Let's Make Robots!

Pictomatix MkII

Wanders around taking photos of interesting things

I've hacked a cheap camera and mounted on a pan / tilt neck assembly. Pictomatix MkII only has 64Mb of non upgradeable camera memory so unfortunately he can only take 25 hi-res pictures. I've now made him fully autonomous.

The first video is just a quick test to make sure the picaxe could control the camera.








The second video is his first time out. The wet concrete made for some nice spinouts. Unfortunately the camera turned itself off when a photo was not taken within 30 sec. Will have to change the code a bit.











The chassis is same as before.


This is inside of the camera. It is a very cheap and simple camera, this makes it about 1/4 of the weight of the Canon A580 power shot I've been using once it's batteries are removed. If you want to find a cheap camera to hack then I suggest looking for one that takes a memory card. This camera can only take 25 640x480 pictures (uncompressed) and now that the batteries are removed it looses the photos when the power is turned off. This means I have to download the pictures via the USB cable before turning it off.


It normally runs on three AAA batteries or USB but wont take photos when running from the USB port. I've put a diode between my 5V supply and the camera to provide a 0.6V drop. This runs the camera at 4.4V which should be the same as if it was on alkaline batteries.


That large capacitor at the back with 330v written on it is used to store a charge for the flash. Always avoid touching this and it's surrounding circuitry otherwise you'll get a nasty zap and the discharge through you could also damage the low voltage circuitry of the camera. This will discharge very slowly over time. It's probably a good idea to leave the camera without batteries for a couple of days before opening it. Hopefully it will have discharged by then. Test it with a multimeter set for at least 200V before touching it.


I've labeled all the important bits. Click on the image for a larger picture. It was fairly easy to test which connections are what. The power connections are directly from the battery holder. I didn't bother with the USB since the camera won't charge the flash from it. There are only two buttons on this camera, MODE and SHOOT. This made hacking it easy. By testing the button connections to ground I found that each button was grounded on one side. This made it an ideal candidate for NPN transistors to operate the buttons. Otherwise I would have used minature relays or analog switches.


Here you can see my simple 4 wire connection. Brown is ground, Red is +4.4V, Yellow when shorted to ground changes the mode and Orange when shorted to ground takes a photo or changes options depending on the mode.


I decided to run the cable out where the mode button use to be, as you can see, I can still press the mode button manually for testing. I was originally going to do a neater job but it's only a $15 AUD camera to experiment with and the button hole was perfect in both size and location.


The Neck is made with polymorph, the bracket was made as shown in this tip/walkthrough. To join the servos together I just used a small blob that I heated in the microwave so that it was hot enough to bond directly with the servos plastic casing. It will be difficult to seperate the servos without damaging them but they are very cheap (about $4 US) so they can stay that way and I'll just buy more servos if necessary. I can always use this neck joint on another robot.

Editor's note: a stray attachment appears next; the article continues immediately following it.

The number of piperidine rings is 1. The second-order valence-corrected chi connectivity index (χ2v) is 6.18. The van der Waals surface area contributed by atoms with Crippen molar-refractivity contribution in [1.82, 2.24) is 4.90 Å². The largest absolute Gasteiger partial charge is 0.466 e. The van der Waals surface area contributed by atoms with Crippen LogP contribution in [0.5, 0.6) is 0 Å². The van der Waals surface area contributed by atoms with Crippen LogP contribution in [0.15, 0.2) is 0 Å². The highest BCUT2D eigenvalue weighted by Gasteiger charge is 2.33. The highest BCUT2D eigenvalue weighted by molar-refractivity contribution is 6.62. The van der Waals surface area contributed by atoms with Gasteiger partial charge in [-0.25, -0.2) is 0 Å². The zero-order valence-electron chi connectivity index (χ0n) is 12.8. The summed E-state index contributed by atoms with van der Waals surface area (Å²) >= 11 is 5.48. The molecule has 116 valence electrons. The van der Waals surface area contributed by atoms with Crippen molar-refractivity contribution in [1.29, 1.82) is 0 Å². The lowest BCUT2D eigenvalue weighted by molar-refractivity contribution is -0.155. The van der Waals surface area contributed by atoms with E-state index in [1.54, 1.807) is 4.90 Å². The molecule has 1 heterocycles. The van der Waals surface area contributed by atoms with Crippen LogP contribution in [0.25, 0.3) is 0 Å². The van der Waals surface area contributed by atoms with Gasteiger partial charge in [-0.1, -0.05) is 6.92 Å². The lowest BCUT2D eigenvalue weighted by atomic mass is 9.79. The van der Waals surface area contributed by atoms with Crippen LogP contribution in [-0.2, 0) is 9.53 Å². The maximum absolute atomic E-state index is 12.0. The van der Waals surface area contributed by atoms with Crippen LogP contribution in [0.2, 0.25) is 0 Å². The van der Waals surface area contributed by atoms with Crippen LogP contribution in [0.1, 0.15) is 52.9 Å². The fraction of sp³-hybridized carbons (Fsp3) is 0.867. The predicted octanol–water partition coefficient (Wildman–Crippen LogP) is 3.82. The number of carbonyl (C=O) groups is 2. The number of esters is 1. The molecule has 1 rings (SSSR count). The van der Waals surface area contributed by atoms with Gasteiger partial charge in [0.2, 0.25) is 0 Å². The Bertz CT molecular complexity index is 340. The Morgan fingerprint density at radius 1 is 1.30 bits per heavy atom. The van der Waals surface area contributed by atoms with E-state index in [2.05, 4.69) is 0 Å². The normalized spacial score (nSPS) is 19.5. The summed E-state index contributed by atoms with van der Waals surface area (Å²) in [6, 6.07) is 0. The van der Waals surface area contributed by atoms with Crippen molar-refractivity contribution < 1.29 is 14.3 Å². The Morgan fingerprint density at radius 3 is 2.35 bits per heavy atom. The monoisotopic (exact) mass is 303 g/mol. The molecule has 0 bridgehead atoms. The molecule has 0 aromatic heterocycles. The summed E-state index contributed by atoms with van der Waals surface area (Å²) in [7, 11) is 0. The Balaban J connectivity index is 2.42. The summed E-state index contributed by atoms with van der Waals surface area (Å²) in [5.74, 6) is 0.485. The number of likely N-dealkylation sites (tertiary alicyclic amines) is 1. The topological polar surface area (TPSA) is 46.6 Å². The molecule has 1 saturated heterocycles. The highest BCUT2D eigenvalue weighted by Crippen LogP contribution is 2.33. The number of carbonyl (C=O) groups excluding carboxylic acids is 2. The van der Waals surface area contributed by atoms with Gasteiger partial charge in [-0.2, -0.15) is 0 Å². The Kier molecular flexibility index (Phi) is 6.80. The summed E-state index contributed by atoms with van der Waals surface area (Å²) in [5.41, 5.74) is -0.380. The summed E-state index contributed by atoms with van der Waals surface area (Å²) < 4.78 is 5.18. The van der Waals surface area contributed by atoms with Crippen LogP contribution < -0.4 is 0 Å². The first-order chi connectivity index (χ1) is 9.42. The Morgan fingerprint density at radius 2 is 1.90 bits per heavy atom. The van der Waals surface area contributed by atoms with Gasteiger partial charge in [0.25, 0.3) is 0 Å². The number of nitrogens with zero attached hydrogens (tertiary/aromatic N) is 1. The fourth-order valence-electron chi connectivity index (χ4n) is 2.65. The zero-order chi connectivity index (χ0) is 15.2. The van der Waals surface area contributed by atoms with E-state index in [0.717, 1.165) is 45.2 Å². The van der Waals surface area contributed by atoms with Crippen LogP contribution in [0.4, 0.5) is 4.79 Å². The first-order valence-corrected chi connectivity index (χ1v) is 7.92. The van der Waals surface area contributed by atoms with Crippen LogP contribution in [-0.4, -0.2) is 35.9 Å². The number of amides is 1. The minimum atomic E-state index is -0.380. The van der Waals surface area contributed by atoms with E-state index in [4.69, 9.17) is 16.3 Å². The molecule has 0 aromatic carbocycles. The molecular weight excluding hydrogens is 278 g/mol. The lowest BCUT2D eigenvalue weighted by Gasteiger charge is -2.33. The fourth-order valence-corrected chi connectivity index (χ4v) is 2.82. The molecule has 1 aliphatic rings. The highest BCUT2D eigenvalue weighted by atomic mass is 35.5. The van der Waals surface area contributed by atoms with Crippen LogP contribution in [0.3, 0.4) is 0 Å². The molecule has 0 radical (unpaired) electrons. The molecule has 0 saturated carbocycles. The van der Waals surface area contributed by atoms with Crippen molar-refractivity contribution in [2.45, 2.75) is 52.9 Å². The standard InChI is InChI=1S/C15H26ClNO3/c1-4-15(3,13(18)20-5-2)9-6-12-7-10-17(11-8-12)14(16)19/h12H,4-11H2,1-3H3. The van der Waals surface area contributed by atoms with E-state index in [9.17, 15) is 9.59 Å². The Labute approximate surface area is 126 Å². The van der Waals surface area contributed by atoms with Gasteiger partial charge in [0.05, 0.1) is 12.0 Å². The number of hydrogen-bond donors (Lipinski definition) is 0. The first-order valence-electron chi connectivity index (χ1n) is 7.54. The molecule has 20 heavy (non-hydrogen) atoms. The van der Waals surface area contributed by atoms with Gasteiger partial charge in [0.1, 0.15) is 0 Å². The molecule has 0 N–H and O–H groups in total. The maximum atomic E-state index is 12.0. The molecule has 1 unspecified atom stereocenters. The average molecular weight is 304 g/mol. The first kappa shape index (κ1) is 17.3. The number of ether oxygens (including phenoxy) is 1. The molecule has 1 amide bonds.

Here is the Schematic. Click on it for a larger image.


 I've exchanged the IR receiver for a Maxbotix EZ1 sonar. Now the robot can navigate by itself. The LDR is for it to determine if it needs the flash on or off.


Update: 14-2-09


He's taken his first photos. Unfortunately the grass in the garden caught in his gears so I was forced to put him in the driveway. He's not a very good photographer yet.




I think you get The idea so I won't bore you with shots of my knees or one blurry image that I don't recognise. This will be the end of that meccano chassis as it doesn't work as well as hoped. This was a fun "first camera hack" experiment but I think a better camera, chassis and processor are required. It's not easy to write a good autonomous photographer program with 256 bytes of memory. I had the neck tilting up and down a bit but didn't have enough memory for him to look about in a useful manner.


Comment viewing options

Select your preferred way to display the comments and click "Save settings" to activate your changes.
nice hack! your work is always amazing!  ;)

Thankyou, but this was a very simple camera. Once it stops raining I'll post a video of it in action and it's pictures.
cool  :)
In your connection do you have access to the optics or just to control the camera?
Even if I did access the optics my 14M doesn't have any spare connections. later I want to do a better version with a good camera and a 40X1 so I'll have a lot more control over the camera.

I see you havent tried using Eagle CAD, im telling you mate... so00o0o0o much easierrr

even if you dont plan on getting ur pcbs fabricated, much easier to understand

Easier for you maybe. I've been doing schematics like this for years. It will be hard for me too change.
Eagle CAD is a steep learning curve. It does tons and tons of stuff you'd only want in a commercial environment. I've been using it for a couple of years and I still find the windows interface really really cumbersome. I'm thinking of changing to KiCAD because designing new components to add to the PCB layout looks easier.

Keep the pretty schematics Oddbot. It makes them very recognisable.

At first I too thought, "how odd to use a presentation program to draw schematics". Now I just think "definately Odd".

Now it can see and take pictures. This might be cheaper than buying a camera made for microcontrollers. Those I have seen for over 100 bucks. :P